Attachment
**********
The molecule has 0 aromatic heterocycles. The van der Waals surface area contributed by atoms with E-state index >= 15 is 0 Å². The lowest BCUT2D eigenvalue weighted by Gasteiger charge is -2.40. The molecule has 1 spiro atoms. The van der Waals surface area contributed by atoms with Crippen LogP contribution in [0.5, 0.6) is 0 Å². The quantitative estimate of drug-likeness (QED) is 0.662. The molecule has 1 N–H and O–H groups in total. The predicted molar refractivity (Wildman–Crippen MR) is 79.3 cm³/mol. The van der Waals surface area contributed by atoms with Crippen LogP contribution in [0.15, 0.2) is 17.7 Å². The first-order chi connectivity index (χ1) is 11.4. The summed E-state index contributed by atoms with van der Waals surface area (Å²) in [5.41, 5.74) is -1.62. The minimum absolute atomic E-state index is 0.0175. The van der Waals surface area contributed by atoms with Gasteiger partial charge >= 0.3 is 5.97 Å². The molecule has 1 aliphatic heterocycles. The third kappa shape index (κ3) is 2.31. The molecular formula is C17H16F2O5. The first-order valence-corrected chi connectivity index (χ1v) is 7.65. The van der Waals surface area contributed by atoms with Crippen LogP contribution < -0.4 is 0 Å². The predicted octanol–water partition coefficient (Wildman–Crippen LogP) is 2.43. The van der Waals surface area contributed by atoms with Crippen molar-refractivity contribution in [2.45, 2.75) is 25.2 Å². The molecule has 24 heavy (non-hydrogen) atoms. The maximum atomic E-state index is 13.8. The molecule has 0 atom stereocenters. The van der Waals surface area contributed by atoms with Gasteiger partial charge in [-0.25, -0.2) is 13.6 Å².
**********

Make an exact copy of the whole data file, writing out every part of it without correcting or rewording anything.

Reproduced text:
The molecule has 0 aromatic heterocycles. The van der Waals surface area contributed by atoms with E-state index >= 15 is 0 Å². The lowest BCUT2D eigenvalue weighted by Gasteiger charge is -2.40. The molecule has 1 spiro atoms. The van der Waals surface area contributed by atoms with Crippen LogP contribution in [0.5, 0.6) is 0 Å². The quantitative estimate of drug-likeness (QED) is 0.662. The molecule has 1 N–H and O–H groups in total. The predicted molar refractivity (Wildman–Crippen MR) is 79.3 cm³/mol. The van der Waals surface area contributed by atoms with Crippen LogP contribution in [0.15, 0.2) is 17.7 Å². The first-order chi connectivity index (χ1) is 11.4. The summed E-state index contributed by atoms with van der Waals surface area (Å²) in [5.41, 5.74) is -1.62. The minimum absolute atomic E-state index is 0.0175. The van der Waals surface area contributed by atoms with Gasteiger partial charge >= 0.3 is 5.97 Å². The molecule has 1 aliphatic heterocycles. The third kappa shape index (κ3) is 2.31. The molecular formula is C17H16F2O5. The first-order valence-corrected chi connectivity index (χ1v) is 7.65. The van der Waals surface area contributed by atoms with Crippen LogP contribution < -0.4 is 0 Å². The predicted octanol–water partition coefficient (Wildman–Crippen LogP) is 2.43. The van der Waals surface area contributed by atoms with Crippen molar-refractivity contribution in [2.45, 2.75) is 25.2 Å². The molecule has 24 heavy (non-hydrogen) atoms. The maximum atomic E-state index is 13.8. The molecule has 0 atom stereocenters. The van der Waals surface area contributed by atoms with Gasteiger partial charge in [-0.25, -0.2) is 13.6 Å².